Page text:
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I'm studying semiconductor parameter analyzers. In particular, I have difficulties in fully understanding the circuit in the following slide, which represents an SMU operating in I-mode (i.e., it injects a current in the device under test and measures the voltage on it):

enter image description here

I start assuming ideal "error amplifier" block, thus the concept of virtual ground applies; as a consequence all the current which flows in R1 must flow in R2 as well. In this way, I easily find the output voltage of the "differential amplifier" block of the picture.

Question 1: why is it written that this voltage is also the voltage on Rr? The voltage on Rr should be de-amplified by the gain of the "differential amplifier" block

Question 2: It can be a stupid question, but this circuit has created in me a doubt: what about if I apply virtual-ground concept for the 2 inputs of the "differential amplifier" block? Rr would be short-circuited and the circuit would have no meaning, then the question: why am I allowed to use virtual-ground concept for the "error amplifier" block and not for the "differential amplifier" block?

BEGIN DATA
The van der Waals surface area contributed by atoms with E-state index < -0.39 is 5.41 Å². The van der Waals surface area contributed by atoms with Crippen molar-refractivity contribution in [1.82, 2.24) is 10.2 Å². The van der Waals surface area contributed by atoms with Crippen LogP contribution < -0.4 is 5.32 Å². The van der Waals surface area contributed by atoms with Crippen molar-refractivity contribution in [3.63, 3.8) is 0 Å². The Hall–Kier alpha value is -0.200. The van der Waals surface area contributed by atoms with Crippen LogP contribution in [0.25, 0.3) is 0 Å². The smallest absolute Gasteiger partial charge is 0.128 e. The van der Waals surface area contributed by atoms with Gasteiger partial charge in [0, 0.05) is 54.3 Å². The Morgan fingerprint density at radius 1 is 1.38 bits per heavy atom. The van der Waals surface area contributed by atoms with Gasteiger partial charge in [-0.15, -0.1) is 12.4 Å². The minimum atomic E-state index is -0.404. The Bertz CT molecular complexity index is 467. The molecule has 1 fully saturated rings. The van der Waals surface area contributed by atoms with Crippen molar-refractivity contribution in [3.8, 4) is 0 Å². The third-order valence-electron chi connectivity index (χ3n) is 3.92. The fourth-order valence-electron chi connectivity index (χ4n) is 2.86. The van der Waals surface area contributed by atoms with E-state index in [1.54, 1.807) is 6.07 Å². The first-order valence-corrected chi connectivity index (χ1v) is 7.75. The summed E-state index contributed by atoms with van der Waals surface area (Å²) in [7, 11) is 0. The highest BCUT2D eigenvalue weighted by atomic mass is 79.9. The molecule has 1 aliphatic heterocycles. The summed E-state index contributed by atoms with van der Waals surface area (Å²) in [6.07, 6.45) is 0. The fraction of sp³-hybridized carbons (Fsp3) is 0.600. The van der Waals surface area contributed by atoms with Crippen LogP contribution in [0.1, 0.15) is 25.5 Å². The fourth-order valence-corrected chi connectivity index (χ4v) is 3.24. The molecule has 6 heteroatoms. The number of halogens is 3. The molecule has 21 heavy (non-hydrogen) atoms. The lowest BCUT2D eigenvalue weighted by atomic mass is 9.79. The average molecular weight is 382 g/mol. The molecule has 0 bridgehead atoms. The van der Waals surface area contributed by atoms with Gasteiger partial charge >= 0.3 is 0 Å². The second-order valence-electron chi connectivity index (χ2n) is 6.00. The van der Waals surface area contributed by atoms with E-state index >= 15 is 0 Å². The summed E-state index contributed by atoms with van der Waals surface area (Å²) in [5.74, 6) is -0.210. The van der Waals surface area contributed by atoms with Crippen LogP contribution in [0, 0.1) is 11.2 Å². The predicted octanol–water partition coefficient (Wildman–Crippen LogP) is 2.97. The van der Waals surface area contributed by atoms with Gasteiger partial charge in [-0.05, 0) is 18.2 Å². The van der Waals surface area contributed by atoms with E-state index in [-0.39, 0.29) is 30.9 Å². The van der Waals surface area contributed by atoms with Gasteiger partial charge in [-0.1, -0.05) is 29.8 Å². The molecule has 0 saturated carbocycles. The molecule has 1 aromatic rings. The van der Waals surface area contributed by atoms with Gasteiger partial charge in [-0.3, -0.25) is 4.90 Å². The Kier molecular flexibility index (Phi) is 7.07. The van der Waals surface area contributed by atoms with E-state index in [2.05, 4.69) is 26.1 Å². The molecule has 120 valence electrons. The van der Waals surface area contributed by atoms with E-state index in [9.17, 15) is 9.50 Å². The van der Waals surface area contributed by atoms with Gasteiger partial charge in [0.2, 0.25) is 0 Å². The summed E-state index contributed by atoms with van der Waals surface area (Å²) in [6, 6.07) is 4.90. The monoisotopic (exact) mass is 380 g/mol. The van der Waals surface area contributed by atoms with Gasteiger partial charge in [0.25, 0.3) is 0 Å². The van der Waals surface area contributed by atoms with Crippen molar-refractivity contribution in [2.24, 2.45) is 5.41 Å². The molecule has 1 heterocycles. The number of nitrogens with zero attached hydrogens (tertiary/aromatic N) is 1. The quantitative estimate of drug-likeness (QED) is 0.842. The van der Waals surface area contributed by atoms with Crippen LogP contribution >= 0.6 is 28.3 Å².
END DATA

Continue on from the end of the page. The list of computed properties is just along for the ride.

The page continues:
Thank you

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  • \$\begingroup\$ Could you show what you mean by virtual ground? There is a circuit tool, draw the modified circuit. \$\endgroup\$ – laptop2d May 17 at 20:31
  • \$\begingroup\$ The differential amplifier block is not an ideal opamp with infinite gain - it has internal feedback to give a defined gain and present an output that is relative to ground equal to some multiple of the voltage across the sense resistor Rr. The error amplifier however can be represented by an ideal I-amp with infinite gain for which your virtual ground concept applies. \$\endgroup\$ – Kevin White May 17 at 22:22
  • \$\begingroup\$ Many errors on this diagram including schematic and formula including \$V_R=-\dfrac{R1}{R2}\cdot V_{ref}\$ \$\endgroup\$ – Sunnyskyguy EE75 May 17 at 23:07
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It might all become clear if you consider that the function of the differential amplifier is to measure the voltage across Rr and present the same voltage on the output of the differential amplifier with respect to ground. Using your virtual ground technique, you correctly (and easily) found the output voltage of the differential amplifier. Since this output voltage (with respect to ground) is the same as the voltage across Rr, the Error Amplifier output will be driven to whatever voltage is necessary to achieve this voltage across Rr. So you are sensing the voltage across sense resistor Rr and adjusting the output to give you a current source which is proportional to Vref.

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